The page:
June 12, the night of the massacre, happened to be Latin Night at the Pulse. Reverend William Barber, a leader of the Moral Mondays movement in North Carolina, reminded me that June 12 is also the anniversary of the 1963 Mississippi assassination of the great civil rights leader Medgar Evers.

One more link between our movements — from Stonewall to Orlando, and Mississippi to Palestine.

More articles by:

Phyllis Bennis directs the New Internationalism Project at the Institute for Policy Studies. Her most recent book is Understanding ISIS and the New Global War on Terror: A Primer. 

June 03, 2020
Anthony DiMaggio
Revolution, Not Riots: Prospects for Radical Transformation in the Covid-19 Era
Jennifer Loewenstein
From Mississippi to Minneapolis: Leaving the ‘Abyss of Despair’
Kenneth Surin
The UK Compared With Other Countries on the Pandemic
Paul Street
“Total Domination”: Popular Rebellion in the Shadow of Trumpism-Fascism
Kenn Orphan
The Sadism of American Power
John Pilger
The Coup Against ‘The Most Loyal Ally’
Eric Murphy
The Police Are The Out-Of-Towners Provoking Violence
Melvin Goodman
How the Washington Post Accommodates Disinformation
Rev. William Alberts
It’s the Worshippers Who Are “Essential”
Georgina Downs
No, the Public Fury Will Not “Move On” Prime Minister!
George V. Wright
It is Happening Here
M. G. Piety
Tales from the Dark Side of Customer Service, or “Christians” Giving Christians a Bad Name
Chandra Muzaffar
A Superpower in Chaos
Thomas Knapp
Time to Stop Messing Around and Strike at the Root of Police Violence
Thomas M. Hanna
The Oligopoly That Controls Our Digital Infrastructure Has Deepened Economic and Racial Divides
Andrew Stewart
The Ethics of Police Murder Video Exhibition: Democratizing The News Feed, Re-Traumatizing The Survivors, Or Both?
Binoy Kampmark
Death, Protest and George Floyd
David Rovics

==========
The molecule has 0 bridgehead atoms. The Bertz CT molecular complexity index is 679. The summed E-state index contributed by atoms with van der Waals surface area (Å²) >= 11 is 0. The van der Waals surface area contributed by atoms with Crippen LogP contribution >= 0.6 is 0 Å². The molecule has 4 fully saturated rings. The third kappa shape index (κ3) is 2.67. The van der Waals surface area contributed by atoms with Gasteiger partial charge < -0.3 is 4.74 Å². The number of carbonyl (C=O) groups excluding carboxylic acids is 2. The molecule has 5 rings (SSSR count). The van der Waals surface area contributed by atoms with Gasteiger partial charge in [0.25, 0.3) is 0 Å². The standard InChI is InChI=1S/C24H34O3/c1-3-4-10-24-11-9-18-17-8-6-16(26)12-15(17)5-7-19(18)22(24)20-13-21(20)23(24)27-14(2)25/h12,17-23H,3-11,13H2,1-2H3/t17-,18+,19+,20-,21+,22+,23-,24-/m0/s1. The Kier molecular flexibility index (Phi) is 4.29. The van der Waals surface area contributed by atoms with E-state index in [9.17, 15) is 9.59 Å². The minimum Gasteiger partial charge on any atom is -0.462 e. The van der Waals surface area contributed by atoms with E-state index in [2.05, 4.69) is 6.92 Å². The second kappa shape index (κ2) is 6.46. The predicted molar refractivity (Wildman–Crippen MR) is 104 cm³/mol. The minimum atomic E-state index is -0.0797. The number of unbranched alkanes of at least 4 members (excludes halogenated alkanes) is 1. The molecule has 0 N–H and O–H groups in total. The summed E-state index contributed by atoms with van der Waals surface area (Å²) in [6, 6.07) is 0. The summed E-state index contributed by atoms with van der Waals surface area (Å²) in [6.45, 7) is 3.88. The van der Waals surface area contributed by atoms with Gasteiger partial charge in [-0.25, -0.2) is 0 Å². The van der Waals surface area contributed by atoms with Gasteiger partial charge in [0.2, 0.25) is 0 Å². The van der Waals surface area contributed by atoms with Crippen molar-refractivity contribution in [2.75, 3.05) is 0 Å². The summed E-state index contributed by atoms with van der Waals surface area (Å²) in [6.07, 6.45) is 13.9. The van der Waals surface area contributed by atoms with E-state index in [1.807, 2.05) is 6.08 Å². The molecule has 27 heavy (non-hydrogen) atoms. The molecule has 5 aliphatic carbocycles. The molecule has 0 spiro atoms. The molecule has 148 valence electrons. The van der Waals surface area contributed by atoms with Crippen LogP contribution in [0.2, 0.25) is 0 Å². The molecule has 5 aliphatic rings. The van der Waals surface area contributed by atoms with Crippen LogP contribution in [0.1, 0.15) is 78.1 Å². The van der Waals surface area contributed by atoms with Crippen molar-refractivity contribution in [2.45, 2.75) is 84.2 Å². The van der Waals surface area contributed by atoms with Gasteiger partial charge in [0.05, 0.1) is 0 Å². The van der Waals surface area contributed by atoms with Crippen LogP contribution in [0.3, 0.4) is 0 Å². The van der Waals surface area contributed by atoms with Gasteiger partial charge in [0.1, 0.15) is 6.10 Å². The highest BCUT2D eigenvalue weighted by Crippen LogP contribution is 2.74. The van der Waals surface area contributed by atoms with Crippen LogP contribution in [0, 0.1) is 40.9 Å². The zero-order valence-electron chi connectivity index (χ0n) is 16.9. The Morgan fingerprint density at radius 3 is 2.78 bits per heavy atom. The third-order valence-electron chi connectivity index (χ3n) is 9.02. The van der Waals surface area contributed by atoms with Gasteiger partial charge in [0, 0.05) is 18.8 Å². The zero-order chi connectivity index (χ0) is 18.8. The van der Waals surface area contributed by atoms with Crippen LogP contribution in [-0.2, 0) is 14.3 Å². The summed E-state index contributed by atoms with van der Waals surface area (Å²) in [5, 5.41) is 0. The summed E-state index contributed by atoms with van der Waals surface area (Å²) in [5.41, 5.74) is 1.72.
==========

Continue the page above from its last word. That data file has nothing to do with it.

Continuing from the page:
Who’s Trashing Downtown Every Night and Why?
Harvey Wasserman
Trump Is No Accident
Behrooz Ghamari Tabrizi
Biden and the Common Sense Voter
Timothy Ingalsbee
Ecosystems, Logging and the Definition of Insanity
Elliot Sperber
The Birds of Brooklyn
June 02, 2020
Zoltan Grossman
Deploying Federal Troops in a War at Home Would Make a Bad Situation Worse
Nicholas Buccola
Amy Cooper is Christian Cooper’s Lost, Younger Sister 
Manuel García, Jr.
Global Warming is Nuclear War
Patrick Cockburn
An Unavoidable Recognition of Failure: Trump’s Withdrawal From Afghanistan
John Feffer
Is It Time to Boycott the USA?
Kathy Kelly
Beating Swords to Plowshares
Lawrence Davidson
U.S. Urban Riots Revisited
Sam Pizzigati
“Failed State” Status Here We Come
Ron Jacobs
In Defense of Antifa
Cesar Chelala
Bolsonaro and Trump: Separated at Birth
George Wuerthner
The BLM’s License to Destroy Sagebrush Ecosystems
Danny Antonelli
The Absurdity of Hope
Binoy Kampmark
Sinister Flatulence: Trump Versus Twitter
John Stanton
How Much Violence and Destruction is Enough for Depraved American Leaders and Their Subjects?
Richard C. Gross
The Enemy Within
Thomas Knapp
Trump’s “Free Speech:” Doctrine: Never, Ever, Ever Mention He’s a Liar
John W. Whitehead
This Is Not a Revolution. It’s a Blueprint for Locking Down the Nation
June 01, 2020
Joshua Frank
It’s a Class War Now Too
Richard D. Wolff
Why the Neoliberal Agenda is a Failure at Fighting Coronavirus
Henry Giroux
Racial Domestic Terrorism and the Legacy of State Violence
Ron Jacobs
The Second Longest War in the United States
Kanishka Chowdhury
The Return of the “Outside Agitator”
Lee Hall
“You Loot; We Shoot”
FacebookTwitterRedditEmail